It seemed as if I was in the overwhelming majority on that as well. Most of the comments and reactions I read on articles posted by ESPN and Yahoo and various other sites seemed to convey similar arguments against the statue. I say majority because it wasn’t everybody. There was a noticeable contingent of people, be they Marlins fans, fellow Cubans or just plain, ole Jose Fernandez fans, who were very in favor of the statue because of what the player meant to his team, his community and his people. They were willing to, maybe not overlook the circumstances around his death, but accepting of that as just a footnote to a story of an otherwise beloved individual who impacted them in some way.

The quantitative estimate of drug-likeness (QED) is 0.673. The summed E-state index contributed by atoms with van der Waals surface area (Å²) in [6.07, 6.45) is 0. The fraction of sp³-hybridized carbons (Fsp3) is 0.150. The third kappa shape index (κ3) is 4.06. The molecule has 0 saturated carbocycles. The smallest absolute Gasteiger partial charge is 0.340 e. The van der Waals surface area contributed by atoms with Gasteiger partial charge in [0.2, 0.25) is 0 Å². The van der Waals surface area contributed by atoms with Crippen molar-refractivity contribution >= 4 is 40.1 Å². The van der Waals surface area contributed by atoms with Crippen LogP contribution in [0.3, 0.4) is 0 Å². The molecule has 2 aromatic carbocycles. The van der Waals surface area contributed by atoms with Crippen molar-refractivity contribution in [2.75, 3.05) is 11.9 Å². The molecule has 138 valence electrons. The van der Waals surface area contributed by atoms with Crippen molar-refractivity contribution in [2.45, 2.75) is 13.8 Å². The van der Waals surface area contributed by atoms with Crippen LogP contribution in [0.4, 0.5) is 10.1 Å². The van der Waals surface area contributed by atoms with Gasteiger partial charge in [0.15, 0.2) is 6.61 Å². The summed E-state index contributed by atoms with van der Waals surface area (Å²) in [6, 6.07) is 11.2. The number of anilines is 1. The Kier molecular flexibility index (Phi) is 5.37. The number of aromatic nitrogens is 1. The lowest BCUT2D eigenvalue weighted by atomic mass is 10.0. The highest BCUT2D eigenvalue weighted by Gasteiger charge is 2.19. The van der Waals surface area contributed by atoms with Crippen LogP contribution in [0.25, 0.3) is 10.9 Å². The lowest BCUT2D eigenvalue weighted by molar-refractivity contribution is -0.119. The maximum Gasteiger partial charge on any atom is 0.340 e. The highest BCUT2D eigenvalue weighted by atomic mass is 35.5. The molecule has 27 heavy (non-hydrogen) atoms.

And that came off crazy to me.

Until…

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This is Jose Reyes. He came to the Major Leagues in 2003 with MY team, the New York Mets. From the day he arrived, I was a fan. He was young, exciting and seemed to be having the time of his life in every game. He became the best shortstop in the history of my favorite club and when he left for greener pastures as a free agent, I watched many slide shows of his finest Met moments to the tune of Adele’s “Someone Like You”. (Not even a joke.)

Reyes eventually returned to the Mets last season, but under very different circumstances. After the 2015 season, Reyes was involved in an incident while vacationing in Hawaii where he apparently got physical with his wife that resulted in injuries and her being transported to a hospital. There were never charges filed as Mrs. Reyes declined to cooperate with law enforcement, but something happened. Not the good kind of something either.